Hymnists of the eighteenth and nineteenth centuries often set the Psalms and other portions of Scripture to music, often with very good effect. The best-known example is the Doxology (literally, "study in glory") that is a paraphrase of Psalm 100; the tune is called "Old Hundredth" and remains popular today.
Controversies surrounding music today
Music perhaps has always been controversial, but the controversies surrounding music today rage with particular vehemence. The question of what is, and what is not, music is relatively tame. Different composers (such as avant-garde musician John Cage) have always experimented with different music conventions, and always will (perhaps they must). Many such experiments fail in that the works produced draw only small audiences, and ultimately no one will play them as no one will pay to listen to them or to have them played for other people. However, whether or not the 'success' of a musical venture can be ascertained based on the size of the audience it draws is somewhat tenuous, as music subject to much critical acclaim can often be shunned by the wider public in favour of more heavily promoted music.
Rather, the most raging controversy concerns certain genres of popular music that have provoked adverse political comment precisely because of the emotions they incite and the themes they sound, both in lyrics and in notes. Some parents of adolescent and pre-adolescent children object to music that explicitly (mainly through its lyrics) exhorts its listeners to sexual sin. Members of various political interest groups object to music that they believe provokes its listeners to show disrespect for members of those groups.Some listeners and music critics defend music as "amoral," that is, morally neutral. They maintain that music exists only for people to enjoy, not to make a political point. Any morality found in the music, they argue, is a result of what the listener imparts onto the music. For some, indeed, music is an escape. To them, one who tries to infer a serious purpose in a given piece of music ought to abandon the attempt and simply enjoy it for what it is. This attitude recalls Mark Twain's famous introduction to The Adventures of Huckleberry Finn:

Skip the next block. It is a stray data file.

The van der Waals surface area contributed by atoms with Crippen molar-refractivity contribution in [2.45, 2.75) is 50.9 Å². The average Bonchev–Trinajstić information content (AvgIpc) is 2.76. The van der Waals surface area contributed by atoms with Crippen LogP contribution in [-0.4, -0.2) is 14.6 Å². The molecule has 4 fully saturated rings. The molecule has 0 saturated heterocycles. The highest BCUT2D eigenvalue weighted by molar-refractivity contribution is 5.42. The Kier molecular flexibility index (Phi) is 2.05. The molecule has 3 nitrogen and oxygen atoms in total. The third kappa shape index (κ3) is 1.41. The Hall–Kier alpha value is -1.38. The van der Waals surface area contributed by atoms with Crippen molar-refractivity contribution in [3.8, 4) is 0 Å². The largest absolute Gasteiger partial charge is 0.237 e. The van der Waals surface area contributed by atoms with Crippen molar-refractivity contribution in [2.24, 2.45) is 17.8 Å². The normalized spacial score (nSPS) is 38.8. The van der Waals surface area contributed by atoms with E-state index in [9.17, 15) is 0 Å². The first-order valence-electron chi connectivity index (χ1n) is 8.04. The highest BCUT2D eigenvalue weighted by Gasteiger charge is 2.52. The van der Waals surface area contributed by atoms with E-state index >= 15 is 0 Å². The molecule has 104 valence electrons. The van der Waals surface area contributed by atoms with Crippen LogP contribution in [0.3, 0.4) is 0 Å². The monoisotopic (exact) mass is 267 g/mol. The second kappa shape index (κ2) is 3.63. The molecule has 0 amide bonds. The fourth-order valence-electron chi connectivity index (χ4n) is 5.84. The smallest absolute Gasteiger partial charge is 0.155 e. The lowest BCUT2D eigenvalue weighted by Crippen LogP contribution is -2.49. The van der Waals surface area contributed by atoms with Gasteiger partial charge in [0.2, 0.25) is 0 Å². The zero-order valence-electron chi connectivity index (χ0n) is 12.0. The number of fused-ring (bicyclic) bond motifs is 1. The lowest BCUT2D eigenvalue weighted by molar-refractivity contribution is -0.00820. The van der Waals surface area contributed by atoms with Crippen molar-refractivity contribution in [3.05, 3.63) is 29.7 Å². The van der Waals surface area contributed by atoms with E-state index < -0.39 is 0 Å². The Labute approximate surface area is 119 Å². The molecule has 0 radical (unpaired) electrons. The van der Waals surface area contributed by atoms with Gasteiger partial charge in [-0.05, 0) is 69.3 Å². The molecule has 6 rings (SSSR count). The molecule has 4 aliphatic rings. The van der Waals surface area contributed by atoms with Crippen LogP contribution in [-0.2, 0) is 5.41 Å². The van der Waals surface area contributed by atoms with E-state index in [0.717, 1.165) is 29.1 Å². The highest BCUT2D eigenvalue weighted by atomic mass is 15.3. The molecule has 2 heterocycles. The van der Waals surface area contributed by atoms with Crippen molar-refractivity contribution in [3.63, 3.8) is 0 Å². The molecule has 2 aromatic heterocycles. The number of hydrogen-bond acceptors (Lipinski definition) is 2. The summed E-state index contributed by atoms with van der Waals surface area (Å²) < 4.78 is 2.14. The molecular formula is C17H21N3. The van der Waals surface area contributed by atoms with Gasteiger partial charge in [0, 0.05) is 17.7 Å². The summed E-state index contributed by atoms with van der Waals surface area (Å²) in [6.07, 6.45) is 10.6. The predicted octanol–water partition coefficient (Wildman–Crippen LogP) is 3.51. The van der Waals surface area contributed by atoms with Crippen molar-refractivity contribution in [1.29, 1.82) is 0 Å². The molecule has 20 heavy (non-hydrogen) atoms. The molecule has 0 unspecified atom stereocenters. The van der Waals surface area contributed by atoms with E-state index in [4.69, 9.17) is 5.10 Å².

PERSONS attempting to find a motive in this narrative will be prosecuted; persons attempting to find a moral in it will be banished; persons attempting to find a plot in it will be shot.
BY ORDER OF THE AUTHOR,
Per G.G., Chief of Ordnance.
The reaction of so many interested parties to various types of popular music today would seem to militate against that stance. Indeed, history is replete with examples of various pieces of music from earlier eras inciting their listeners to violence; Maurice Ravel's signature work Bolero, for example, was known to incite riots, as was Igor Stravinsky's work The Rite of Spring.